A surprisingly small number of people opposed this 'technology' directly but I see it having HUGE drawbacks that make it unusable. First, buying a textbook for a class should not ever be required. Second, even if everyone did buy it, two people could read together, especially with digital technology, they could put it on a big screen and read the pages at the same time which would only show 1 student's work and not the other(s). Third, I had a good friend in college who was not too far below that off the charts genius level who didn't have to read very much (or do much of anything) to get straight As all four years. How would this technology account for the rare cases like him?
This is yet another example of colleges trying to leverage technology to 'enforce learning' but that is completely contradictory to higher education You can't force adults to learn, if they don't want to learn, they should not be in college. If 'college' is seen as 'required' then it should actually be required...
I'm all for higher education but its not for everyone. A lot of what is taught in college should be taught in high school, that's where changes need to be made - not spying on students to enforce homework (that's what parents are for - in high school).
ok thanks for the explanation. I understand your point but it is important to be able to assign ownership of digital 'things' since their real world value is ever increasing. a new definition needs to be devised that works with modern technology, i agree with you there. copyright was only intended to protect written/printed words so its understandable that it doesn't work with 'things' that are never physically written or printed.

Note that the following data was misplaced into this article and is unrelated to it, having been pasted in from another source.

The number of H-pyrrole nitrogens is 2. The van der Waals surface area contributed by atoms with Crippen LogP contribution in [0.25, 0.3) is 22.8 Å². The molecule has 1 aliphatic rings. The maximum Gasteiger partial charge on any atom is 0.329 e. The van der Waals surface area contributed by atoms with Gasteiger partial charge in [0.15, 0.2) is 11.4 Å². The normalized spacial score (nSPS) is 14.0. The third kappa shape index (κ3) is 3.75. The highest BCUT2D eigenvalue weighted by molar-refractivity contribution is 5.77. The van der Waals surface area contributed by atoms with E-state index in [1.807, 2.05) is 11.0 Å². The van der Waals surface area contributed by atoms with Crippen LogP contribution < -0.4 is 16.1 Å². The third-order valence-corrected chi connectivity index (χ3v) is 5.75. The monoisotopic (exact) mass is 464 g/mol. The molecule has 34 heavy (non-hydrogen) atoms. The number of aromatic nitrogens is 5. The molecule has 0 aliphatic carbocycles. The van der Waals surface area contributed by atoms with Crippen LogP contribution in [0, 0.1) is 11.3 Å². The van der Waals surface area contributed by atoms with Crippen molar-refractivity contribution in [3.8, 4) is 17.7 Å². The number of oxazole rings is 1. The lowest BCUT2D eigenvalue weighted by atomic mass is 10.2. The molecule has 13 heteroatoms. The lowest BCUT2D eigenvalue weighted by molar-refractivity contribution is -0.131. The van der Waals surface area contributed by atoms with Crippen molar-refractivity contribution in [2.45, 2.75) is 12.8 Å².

I have been saying this to friends and family (and receiving typically negative reactions), movies should go straight to sale and skip the theater all together if they want to increase movie sales. At the very least, they should be available to purchase and watch at the same time they are in theaters.
For me, and i know i'm not alone, the movies that come out now are pretty predictable in terms of whether or not i would buy the DVD/digital copy. If it is a film i'm willing to buy, I'm not going to spend nearly the same amount of money to watch it once on a really big screen. In the rare case that I actually go to a theater to watch a movie, there is almost no chance that i will buy the DVD.
Before the internet, I would actually have to wait until a movie was released on DVD but now i can watch it for free, legally, while it is in theaters. Ironically, i buy more movies now than i did before.